It has been so refreshing to see how the British education authorities are using the exploits of a British astronaut on board the International Space Station as an opportunity to stimulate children’s interest in science. Many of the scientific experiments and educational projects have been specifically designed to attract young people to choose a career in science.
The astronaut in question, Tim Peake, has been thrilling schoolchildren in question-and-answer sessions as well as breaking achieving some ‘firsts’, such as becoming the first-ever British astronaut to carry out a spacewalk. He and a NASA astronaut, Tim Kopra, spent over six hours outside the outpost.
He was transported to the space station for his six-month stay in a rocket launched by the Soyuz rocket, to the excited cheers of children at London’s Science Museum, who went crazy when he gave them the ‘thumbs up’, not to mention the huge audience watching the event live on TV.It took the intrepid astronauts four orbits of the planet and about six hours to reach the Space Station.
Tim has spoken to hundreds of children since he arrived, through a live chat that took place at the World Museum in Liverpool, which was also streamed to thousands of schools where pupils conducted some simple experiments. Other children had interesting questions to ask him, such as whether the Space Station is ever struck by meteors (it is hit daily by small particles), whether our hearts beat faster in space (they actually slow down, which is why astronauts need to exercise) and how they manage to drink water without gravity (through a plastic bottle nozzle or by squeezing out a big ‘glob’ and swallowing it)!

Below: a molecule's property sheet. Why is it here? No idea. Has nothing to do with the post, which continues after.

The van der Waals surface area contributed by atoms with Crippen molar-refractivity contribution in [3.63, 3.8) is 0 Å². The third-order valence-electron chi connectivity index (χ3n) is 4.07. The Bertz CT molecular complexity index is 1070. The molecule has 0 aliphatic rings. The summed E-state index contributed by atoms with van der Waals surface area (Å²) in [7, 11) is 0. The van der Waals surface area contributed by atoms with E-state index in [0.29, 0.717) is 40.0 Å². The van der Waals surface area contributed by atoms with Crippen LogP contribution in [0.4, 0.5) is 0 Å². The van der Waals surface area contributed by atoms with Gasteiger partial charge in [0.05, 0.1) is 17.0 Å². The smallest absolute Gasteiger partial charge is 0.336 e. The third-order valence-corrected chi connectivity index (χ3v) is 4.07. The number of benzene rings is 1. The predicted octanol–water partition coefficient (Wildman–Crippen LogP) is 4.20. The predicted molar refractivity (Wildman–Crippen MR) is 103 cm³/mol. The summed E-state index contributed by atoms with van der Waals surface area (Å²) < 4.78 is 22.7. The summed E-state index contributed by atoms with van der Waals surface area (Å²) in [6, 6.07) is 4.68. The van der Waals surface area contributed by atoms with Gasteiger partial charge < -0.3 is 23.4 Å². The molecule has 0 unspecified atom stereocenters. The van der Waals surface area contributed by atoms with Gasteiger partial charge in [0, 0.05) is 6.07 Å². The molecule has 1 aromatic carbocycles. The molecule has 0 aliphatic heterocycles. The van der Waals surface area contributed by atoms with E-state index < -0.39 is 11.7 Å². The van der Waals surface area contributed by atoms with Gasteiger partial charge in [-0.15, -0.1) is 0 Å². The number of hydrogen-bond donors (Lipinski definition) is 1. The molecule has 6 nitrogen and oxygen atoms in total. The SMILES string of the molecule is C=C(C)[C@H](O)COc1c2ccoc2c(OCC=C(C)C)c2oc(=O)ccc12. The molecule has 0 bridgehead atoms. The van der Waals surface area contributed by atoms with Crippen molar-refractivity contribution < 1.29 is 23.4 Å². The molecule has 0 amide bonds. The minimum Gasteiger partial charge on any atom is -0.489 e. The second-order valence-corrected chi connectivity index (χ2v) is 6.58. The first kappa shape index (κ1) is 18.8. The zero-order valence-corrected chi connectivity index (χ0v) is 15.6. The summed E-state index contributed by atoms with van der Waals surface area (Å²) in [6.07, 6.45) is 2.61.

The educational impact of Tim’s adventure started during his training for this exciting mission, covering his preparation for a potential spacewalk in a large pool, his survival training, attempts to speak Russian and experiences in the centrifuge.
Before he left, he received a lot of advice from experienced astronauts. These included sticking everything down with Velcro so it doesn’t get lost, copying what colleagues are doing in case of an incident and, of course, taking time out to stare through the windows at the unique views over our beautiful planet and the universe that surrounds it.